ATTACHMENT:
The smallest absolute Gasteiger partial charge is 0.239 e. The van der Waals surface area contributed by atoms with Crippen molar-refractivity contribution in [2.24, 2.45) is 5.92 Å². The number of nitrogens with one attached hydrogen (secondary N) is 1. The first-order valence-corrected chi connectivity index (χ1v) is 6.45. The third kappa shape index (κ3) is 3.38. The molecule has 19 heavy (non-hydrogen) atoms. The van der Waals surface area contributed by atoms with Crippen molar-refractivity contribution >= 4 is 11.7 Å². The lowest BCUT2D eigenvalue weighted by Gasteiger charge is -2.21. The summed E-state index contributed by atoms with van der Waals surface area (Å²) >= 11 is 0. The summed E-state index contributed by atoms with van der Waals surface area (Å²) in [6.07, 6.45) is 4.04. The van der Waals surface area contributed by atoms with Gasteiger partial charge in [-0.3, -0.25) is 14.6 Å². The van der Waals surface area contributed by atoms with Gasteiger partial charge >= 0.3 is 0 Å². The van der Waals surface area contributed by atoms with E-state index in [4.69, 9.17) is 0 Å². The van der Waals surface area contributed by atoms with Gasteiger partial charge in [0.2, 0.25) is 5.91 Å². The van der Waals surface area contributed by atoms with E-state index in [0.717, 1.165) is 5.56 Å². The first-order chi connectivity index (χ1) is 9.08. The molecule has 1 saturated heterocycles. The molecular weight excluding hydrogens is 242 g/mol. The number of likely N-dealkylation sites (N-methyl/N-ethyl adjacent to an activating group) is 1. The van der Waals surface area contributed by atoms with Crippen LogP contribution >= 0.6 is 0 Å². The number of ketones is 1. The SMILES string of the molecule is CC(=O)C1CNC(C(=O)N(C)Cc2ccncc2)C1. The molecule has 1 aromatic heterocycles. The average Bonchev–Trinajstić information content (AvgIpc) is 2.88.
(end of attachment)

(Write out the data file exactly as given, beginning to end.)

The smallest absolute Gasteiger partial charge is 0.239 e. The van der Waals surface area contributed by atoms with Crippen molar-refractivity contribution in [2.24, 2.45) is 5.92 Å². The number of nitrogens with one attached hydrogen (secondary N) is 1. The first-order valence-corrected chi connectivity index (χ1v) is 6.45. The third kappa shape index (κ3) is 3.38. The molecule has 19 heavy (non-hydrogen) atoms. The van der Waals surface area contributed by atoms with Crippen molar-refractivity contribution >= 4 is 11.7 Å². The lowest BCUT2D eigenvalue weighted by Gasteiger charge is -2.21. The summed E-state index contributed by atoms with van der Waals surface area (Å²) >= 11 is 0. The summed E-state index contributed by atoms with van der Waals surface area (Å²) in [6.07, 6.45) is 4.04. The van der Waals surface area contributed by atoms with Gasteiger partial charge in [-0.3, -0.25) is 14.6 Å². The van der Waals surface area contributed by atoms with Gasteiger partial charge >= 0.3 is 0 Å². The van der Waals surface area contributed by atoms with E-state index in [4.69, 9.17) is 0 Å². The van der Waals surface area contributed by atoms with Gasteiger partial charge in [0.2, 0.25) is 5.91 Å². The van der Waals surface area contributed by atoms with E-state index in [0.717, 1.165) is 5.56 Å². The first-order chi connectivity index (χ1) is 9.08. The molecule has 1 saturated heterocycles. The molecular weight excluding hydrogens is 242 g/mol. The number of likely N-dealkylation sites (N-methyl/N-ethyl adjacent to an activating group) is 1. The van der Waals surface area contributed by atoms with Crippen LogP contribution >= 0.6 is 0 Å². The number of ketones is 1. The SMILES string of the molecule is CC(=O)C1CNC(C(=O)N(C)Cc2ccncc2)C1. The molecule has 1 aromatic heterocycles. The average Bonchev–Trinajstić information content (AvgIpc) is 2.88.